(Full block bounded by Eighth & Ninth Avenues and 49th & 50th Streets)

Developers: William Zeckendorf Jr., KG Land, Victor Elmaleh and Frank Stanton

Architect: David Childs Jr. of Skidmore, Owings & Merrill (office tower) and Frank Williams (residential buildings)

Erected: 1989

Certain developments take on an importance over and above their specific merits. This full-block, mixed-use project is such a pioneering landmark.

Not only is it the handsomest and most impressive of the many new towers in west midtown that sprouted up in the 1980's, it is also the most successful at least in terms of the prestige of its corporate tenants including Ogilvy & Mather, the advertising agency, and Cravath, Swaine & Moore, the law firm.

It demonstrated that sensitive planning could overcome timeworn clichés about the sanctity of the midblock and the difficulties of making smooth transitions between neighborhoods.

Built on the second site of Madison Square Garden in one of the city's sleaziest stretches, this project heeded the low-rise character of Ninth Avenue tenements with an attractive low-rise group of residential buildings clustered about a large interior courtyard. These buildings are faced in Canyon Rose brick with beige brick banding that was often used in tenement designs. These buildings have a pleasantly rhythmic modulation to their indentations and the curved arch accents on the Ninth Avenue storefronts and the rounded bays on the sidestreets continue the motif of the curved base portion of the office tower on Eighth Avenue. These buildings also wrap about the mid-block, 39-story condo apartment tower's base to hide a garage beneath the interior courtyard, which is raised one level above the street. By tucking the multilevel garage under and behind the first level of the low-rise buildings, the sidestreets are not deadened by blank walls.

More importantly, the low-rise portion is not merely tacked on to the project, but has its own copper pyramid cap in the middle of its Ninth Avenue frontage that dignifies the avenue and unifies it with the similar roof caps of the condo and office towers.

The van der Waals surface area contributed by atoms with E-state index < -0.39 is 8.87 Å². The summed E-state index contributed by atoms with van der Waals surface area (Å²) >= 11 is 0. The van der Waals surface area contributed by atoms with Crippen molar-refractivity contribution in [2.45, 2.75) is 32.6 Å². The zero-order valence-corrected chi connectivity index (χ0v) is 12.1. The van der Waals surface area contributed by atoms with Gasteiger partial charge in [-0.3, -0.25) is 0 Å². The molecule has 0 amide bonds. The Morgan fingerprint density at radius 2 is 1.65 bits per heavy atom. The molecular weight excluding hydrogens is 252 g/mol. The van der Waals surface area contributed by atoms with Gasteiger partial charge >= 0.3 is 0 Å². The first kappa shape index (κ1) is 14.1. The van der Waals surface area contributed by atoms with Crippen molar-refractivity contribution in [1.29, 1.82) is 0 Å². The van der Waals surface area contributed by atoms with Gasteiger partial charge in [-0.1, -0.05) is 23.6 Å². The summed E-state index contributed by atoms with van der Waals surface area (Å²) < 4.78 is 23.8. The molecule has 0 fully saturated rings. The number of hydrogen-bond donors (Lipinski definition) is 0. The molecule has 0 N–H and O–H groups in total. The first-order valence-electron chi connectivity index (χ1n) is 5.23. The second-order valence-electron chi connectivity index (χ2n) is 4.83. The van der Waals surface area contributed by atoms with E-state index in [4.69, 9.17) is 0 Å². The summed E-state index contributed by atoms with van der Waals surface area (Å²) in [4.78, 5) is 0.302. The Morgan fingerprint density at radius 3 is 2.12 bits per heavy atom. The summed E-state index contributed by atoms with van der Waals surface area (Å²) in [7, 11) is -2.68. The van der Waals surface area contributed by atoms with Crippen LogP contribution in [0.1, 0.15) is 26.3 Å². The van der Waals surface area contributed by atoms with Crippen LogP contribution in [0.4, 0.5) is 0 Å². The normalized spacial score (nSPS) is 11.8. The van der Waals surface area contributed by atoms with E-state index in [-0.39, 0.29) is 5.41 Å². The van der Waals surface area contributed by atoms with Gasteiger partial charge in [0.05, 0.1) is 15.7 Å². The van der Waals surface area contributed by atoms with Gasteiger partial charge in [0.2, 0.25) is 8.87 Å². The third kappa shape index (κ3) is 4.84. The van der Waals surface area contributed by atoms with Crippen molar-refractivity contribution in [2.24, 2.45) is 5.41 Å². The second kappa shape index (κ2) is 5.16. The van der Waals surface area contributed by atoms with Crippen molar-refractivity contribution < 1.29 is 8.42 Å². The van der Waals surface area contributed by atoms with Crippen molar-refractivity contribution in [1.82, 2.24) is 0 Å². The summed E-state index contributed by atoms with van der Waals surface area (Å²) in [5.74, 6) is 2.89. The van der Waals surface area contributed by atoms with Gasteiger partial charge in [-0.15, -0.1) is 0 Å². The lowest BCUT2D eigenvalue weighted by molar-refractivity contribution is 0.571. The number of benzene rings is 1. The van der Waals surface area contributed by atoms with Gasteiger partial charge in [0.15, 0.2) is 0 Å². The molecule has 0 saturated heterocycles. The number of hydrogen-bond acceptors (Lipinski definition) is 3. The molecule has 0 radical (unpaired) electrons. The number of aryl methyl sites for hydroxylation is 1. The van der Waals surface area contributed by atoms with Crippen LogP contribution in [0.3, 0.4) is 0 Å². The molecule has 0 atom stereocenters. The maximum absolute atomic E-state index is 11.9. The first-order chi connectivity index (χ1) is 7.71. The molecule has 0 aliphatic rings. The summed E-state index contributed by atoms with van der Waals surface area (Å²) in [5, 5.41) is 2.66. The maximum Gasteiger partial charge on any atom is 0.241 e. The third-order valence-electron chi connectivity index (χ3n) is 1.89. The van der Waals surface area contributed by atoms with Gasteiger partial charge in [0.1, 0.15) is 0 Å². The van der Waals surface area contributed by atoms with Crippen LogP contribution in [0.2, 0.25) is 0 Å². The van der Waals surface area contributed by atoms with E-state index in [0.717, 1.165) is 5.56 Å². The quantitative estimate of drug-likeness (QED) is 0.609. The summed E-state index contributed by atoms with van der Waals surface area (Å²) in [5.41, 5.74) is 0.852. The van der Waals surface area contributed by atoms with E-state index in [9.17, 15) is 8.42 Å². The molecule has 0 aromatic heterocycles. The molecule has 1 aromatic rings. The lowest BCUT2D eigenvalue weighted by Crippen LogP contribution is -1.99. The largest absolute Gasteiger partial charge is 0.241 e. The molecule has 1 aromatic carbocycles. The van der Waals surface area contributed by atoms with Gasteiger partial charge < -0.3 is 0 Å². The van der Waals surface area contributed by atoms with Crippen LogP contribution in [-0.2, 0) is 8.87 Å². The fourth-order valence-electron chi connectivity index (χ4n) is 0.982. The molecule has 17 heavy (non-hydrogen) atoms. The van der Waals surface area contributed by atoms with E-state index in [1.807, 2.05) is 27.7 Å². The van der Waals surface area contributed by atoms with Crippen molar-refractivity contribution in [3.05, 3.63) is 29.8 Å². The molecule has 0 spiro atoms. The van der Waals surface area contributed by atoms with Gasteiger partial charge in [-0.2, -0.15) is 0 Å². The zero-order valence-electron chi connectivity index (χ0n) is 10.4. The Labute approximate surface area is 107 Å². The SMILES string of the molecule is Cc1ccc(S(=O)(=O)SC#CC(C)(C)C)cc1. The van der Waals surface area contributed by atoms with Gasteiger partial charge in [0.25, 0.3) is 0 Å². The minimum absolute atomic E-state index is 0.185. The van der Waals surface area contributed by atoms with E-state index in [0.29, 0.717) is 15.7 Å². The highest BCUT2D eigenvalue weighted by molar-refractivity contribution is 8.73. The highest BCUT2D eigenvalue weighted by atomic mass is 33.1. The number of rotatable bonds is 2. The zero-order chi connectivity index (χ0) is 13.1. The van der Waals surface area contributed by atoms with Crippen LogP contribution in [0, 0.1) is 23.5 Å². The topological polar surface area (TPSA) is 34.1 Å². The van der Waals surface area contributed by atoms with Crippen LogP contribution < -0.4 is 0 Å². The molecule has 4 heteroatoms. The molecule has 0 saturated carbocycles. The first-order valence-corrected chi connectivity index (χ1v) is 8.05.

Thanks to its mid-block location, the condo tower apartments have sensational views and even lower floors offer interesting vistas of either the large plaza between it and the much taller 47-story office building or the low-rise section's landscaped courtyard and its multilevel rooftops. The tallest of the latter was divided and sold to individual tenants.

As a condition of the project's special zoning permit, the developers agreed to rehabilitate more than 100 apartments for occupancy at below-market rents in 10 neighboring buildings that were turned over to the Clinton Association for a Renewed Environment for operation and management.

The transition from the office peaks of midtown to low-rise residential Clinton is admirably achieved by stepping down the height of the midblock apartment tower substantially from the huge, 1.56-million sq. ft. office tower and separating them with the very large midblock tower, shown below.

The handsome, paved plaza not only has a fountain with a worldwide theme, the globe, but two pavilion entrances to a six-theater movie complex underground that is one of the most attractive in the city as well as one of the very least expensive, charging $2 for an adult in the afternoon in the early 1990's compared to $7.50 or more at most other movie theaters.

A 35,000-sq. ft. health club with an Olympic-size swimming pool is beneath the residential tower.

The office building, of course, is the dominant element in this complex. The Postmodern design is closed modeled after Cass Gilbert's New York Life Insurance Co. Building on Madison Avenue and 26th Street and its enormous copper roof is also reminiscent of Gilbert's great top on the Woolworth Building on Broadway downtown.

The peak of the elaborated detailed roof is covered with translucent glass and brightly lit from within at night.

The office tower's base has an elliptical arcade leading to different entrances. The base is finished in rich granites, marbles and pre-cast concrete finished to closely resemble limestone. The main shaft of the tower is beige brick, accented with white "icing" to provide an Art Deco-like touch.

By broaching the no-man's land that existed for many years on Eighth Avenue, the developers were very courageous and their achievement in completing such a mammoth and impressive project is well justified and even was the subject of a major television documentary.